One of the most striking things about the look of this redesigned browser is that it dispenses with the standard window border and minimize, resize, and exit buttons at top right. Oh they're there, but only when you move the mouse over the vestigial, truncated, non-distracting buttons in the place the standard ones would be. Though small touch, it's an innovative UI idea that removes distraction.

Another brilliant little touch is that the search box enlarges when you click in it, so that normally the page address has more space. The previous version's excess of toolbar items has also been cleaned up in version 4: now there are just six, compared with nine before. But you can still get to all the functions you could before, in a dropdown menu accessible from the list icon on the right.

The placeholder smiley face button still graces the top-left corner of the window, but tapping it no longer drops down a huge panel of options. Instead, a more modest menu drops from a list-like icon on the right. The smilie merely takes you to a login dialog for Maxthon Passport, which changes the smilie to your user photo and adds easy access to social networks. Below your user pic is a narrow sidebar column of buttons for Favorites, Downloads, RSS feeds, and Sky Notes (more on these in a bit). You can add to this button sidebar using extensions.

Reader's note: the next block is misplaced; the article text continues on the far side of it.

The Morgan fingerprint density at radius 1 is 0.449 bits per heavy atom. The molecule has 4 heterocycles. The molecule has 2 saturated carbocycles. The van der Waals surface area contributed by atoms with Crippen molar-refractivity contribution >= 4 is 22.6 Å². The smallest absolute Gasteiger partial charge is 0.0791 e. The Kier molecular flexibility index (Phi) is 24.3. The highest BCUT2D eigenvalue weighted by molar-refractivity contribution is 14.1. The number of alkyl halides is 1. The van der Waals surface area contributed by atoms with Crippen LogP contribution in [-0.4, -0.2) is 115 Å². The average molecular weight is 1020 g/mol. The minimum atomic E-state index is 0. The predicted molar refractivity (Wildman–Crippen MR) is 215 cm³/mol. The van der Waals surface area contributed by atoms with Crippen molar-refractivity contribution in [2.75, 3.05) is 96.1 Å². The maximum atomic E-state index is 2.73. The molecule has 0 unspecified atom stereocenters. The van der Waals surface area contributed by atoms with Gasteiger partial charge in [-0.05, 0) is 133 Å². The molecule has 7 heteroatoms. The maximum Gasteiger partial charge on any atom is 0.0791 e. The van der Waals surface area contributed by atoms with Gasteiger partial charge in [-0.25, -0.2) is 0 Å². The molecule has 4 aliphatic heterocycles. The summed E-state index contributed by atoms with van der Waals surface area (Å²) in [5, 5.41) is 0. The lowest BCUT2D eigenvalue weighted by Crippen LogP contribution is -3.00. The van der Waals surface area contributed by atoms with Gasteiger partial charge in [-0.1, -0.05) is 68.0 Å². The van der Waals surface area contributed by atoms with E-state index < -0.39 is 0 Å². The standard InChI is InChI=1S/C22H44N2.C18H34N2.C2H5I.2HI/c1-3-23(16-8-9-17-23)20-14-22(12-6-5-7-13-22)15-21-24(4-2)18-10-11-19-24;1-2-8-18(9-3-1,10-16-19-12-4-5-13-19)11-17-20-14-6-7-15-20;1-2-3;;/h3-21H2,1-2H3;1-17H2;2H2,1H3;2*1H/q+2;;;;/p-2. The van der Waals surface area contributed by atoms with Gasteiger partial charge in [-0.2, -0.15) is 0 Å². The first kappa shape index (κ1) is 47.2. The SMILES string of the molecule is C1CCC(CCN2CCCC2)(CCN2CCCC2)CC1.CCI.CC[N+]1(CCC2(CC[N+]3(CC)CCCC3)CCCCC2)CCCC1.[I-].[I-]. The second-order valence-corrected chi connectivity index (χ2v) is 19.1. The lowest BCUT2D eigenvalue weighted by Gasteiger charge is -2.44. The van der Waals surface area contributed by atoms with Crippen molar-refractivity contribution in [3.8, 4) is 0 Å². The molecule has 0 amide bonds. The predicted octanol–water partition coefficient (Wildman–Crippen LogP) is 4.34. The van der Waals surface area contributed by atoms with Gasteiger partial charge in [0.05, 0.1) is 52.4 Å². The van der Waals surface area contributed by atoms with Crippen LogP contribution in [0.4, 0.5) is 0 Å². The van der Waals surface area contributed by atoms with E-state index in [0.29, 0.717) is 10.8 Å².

As with Firefox and Opera, but not Chrome or IE, Maxthon still keeps the search box separate from the address box?a privacy advantage, since the address+search box combination sends every URL you enter to the search provider. As with any browser these days, if you type something in the address box that's not a URL, you can still search or see matching favorites or history if you enable this in settings. On page is well and clearly handled, with result highlighting.

Finally, gone for Maxthon 4 is version 3's skinning capability. Other browsers such as Chrome and Firefox to an even greater extent still let you dress up the browser interface with window border background colors and texture themes. I think Facebook's crushing of MySpace has taught the world that people prefer simplicity and clarity over lots of personal interface customization.